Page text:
In principle, data mesh architecture should liberate teams to build their systems and gather data in a distributed way, without having to explicitly coordinate. Data is the thing that can and should decouple teams, but proper implementation has its challenges.
In this episode, Kris talks to Florian Albrecht (Solution Architect, Hermes Germany) about Galapagos, an open-source DevOps software tool for Apache Kafka® that Albrecht created with his team at Hermes, a German parcel delivery company.
After Hermes chose Kafka to implement company-wide event-driven architecture, Albrecht’s team created rules and guidelines on how to use and really make the most out of Kafka. But the hands-off approach wasn’t leading to greater independence, so Albrecht’s team tried something different to documentation— they encoded the rules as software.
This method pushed the teams to stop thinking in terms of data and to start thinking in terms of events. Previously, applications copied data from one point to another, with slight changes each time. In the end, teams with conflicting data were left asking when the data changed and why, with a real impact on customers who might be left wondering when their parcel was redirected and how. Every application would then have to be checked to find out when exactly the data was changed. Event architecture terminates this cycle.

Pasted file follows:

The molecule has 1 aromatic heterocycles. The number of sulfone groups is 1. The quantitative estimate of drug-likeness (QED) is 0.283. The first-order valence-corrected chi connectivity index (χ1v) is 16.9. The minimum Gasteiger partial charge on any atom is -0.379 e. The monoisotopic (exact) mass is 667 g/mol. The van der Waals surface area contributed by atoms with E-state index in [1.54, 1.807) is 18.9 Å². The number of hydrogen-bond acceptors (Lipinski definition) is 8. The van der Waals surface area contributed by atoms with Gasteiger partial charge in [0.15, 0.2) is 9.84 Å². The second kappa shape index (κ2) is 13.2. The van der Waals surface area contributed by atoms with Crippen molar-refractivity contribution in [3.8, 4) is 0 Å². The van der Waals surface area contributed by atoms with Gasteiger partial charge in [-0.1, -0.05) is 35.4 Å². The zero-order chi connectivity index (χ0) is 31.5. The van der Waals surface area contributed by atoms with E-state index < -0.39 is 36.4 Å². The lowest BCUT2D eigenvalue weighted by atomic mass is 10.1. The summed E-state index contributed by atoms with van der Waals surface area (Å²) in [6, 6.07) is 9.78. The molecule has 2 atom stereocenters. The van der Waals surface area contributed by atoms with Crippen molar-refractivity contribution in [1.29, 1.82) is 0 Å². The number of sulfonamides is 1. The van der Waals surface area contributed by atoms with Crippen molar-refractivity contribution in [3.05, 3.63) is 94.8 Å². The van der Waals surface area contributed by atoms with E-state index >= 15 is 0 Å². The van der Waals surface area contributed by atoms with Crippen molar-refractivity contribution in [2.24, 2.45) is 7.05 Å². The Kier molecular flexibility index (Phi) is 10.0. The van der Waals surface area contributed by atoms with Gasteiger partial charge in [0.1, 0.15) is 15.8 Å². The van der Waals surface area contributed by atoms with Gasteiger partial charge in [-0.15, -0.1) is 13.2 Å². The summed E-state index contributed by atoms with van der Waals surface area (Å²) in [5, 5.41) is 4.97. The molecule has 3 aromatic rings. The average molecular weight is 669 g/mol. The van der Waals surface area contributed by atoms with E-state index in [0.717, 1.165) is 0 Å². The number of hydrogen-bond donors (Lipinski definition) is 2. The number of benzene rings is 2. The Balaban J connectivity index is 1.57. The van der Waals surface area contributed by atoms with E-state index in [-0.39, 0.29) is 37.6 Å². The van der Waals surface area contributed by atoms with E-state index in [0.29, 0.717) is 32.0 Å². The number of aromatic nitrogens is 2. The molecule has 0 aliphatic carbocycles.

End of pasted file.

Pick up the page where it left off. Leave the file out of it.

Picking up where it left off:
Events are immutable and changes are registered as new domain-specific events. Packaged together as event envelopes, they can be safely copied to other applications, and can provide significant insights. No need to check each application to find out when manually entered or imported data was changed—the complete history exists in the event envelope. More importantly, no more time-consuming collaborations where teams help each other to interpret the data.